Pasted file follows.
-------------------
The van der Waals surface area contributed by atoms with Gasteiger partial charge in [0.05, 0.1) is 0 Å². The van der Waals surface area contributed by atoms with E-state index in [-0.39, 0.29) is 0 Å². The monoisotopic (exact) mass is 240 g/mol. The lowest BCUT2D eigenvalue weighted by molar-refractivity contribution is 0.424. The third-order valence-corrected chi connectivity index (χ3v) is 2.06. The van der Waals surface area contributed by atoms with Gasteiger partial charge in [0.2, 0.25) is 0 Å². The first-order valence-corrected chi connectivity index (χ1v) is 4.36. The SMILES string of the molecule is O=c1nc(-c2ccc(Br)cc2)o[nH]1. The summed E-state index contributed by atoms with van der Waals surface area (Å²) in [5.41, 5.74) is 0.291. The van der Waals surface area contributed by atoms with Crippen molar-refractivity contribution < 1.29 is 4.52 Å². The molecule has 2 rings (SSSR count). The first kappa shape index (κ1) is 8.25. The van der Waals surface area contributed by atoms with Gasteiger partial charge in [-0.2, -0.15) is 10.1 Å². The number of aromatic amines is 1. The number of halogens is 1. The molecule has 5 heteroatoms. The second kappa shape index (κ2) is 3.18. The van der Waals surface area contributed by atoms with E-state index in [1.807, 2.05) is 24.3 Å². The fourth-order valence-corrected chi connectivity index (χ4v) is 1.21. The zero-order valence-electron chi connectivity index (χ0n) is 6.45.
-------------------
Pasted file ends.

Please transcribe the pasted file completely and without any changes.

The van der Waals surface area contributed by atoms with Gasteiger partial charge in [0.05, 0.1) is 0 Å². The van der Waals surface area contributed by atoms with E-state index in [-0.39, 0.29) is 0 Å². The monoisotopic (exact) mass is 240 g/mol. The lowest BCUT2D eigenvalue weighted by molar-refractivity contribution is 0.424. The third-order valence-corrected chi connectivity index (χ3v) is 2.06. The van der Waals surface area contributed by atoms with Gasteiger partial charge in [0.2, 0.25) is 0 Å². The first-order valence-corrected chi connectivity index (χ1v) is 4.36. The SMILES string of the molecule is O=c1nc(-c2ccc(Br)cc2)o[nH]1. The summed E-state index contributed by atoms with van der Waals surface area (Å²) in [5.41, 5.74) is 0.291. The van der Waals surface area contributed by atoms with Crippen molar-refractivity contribution < 1.29 is 4.52 Å². The molecule has 2 rings (SSSR count). The first kappa shape index (κ1) is 8.25. The van der Waals surface area contributed by atoms with Gasteiger partial charge in [-0.2, -0.15) is 10.1 Å². The number of aromatic amines is 1. The number of halogens is 1. The molecule has 5 heteroatoms. The second kappa shape index (κ2) is 3.18. The van der Waals surface area contributed by atoms with E-state index in [1.807, 2.05) is 24.3 Å². The fourth-order valence-corrected chi connectivity index (χ4v) is 1.21. The zero-order valence-electron chi connectivity index (χ0n) is 6.45.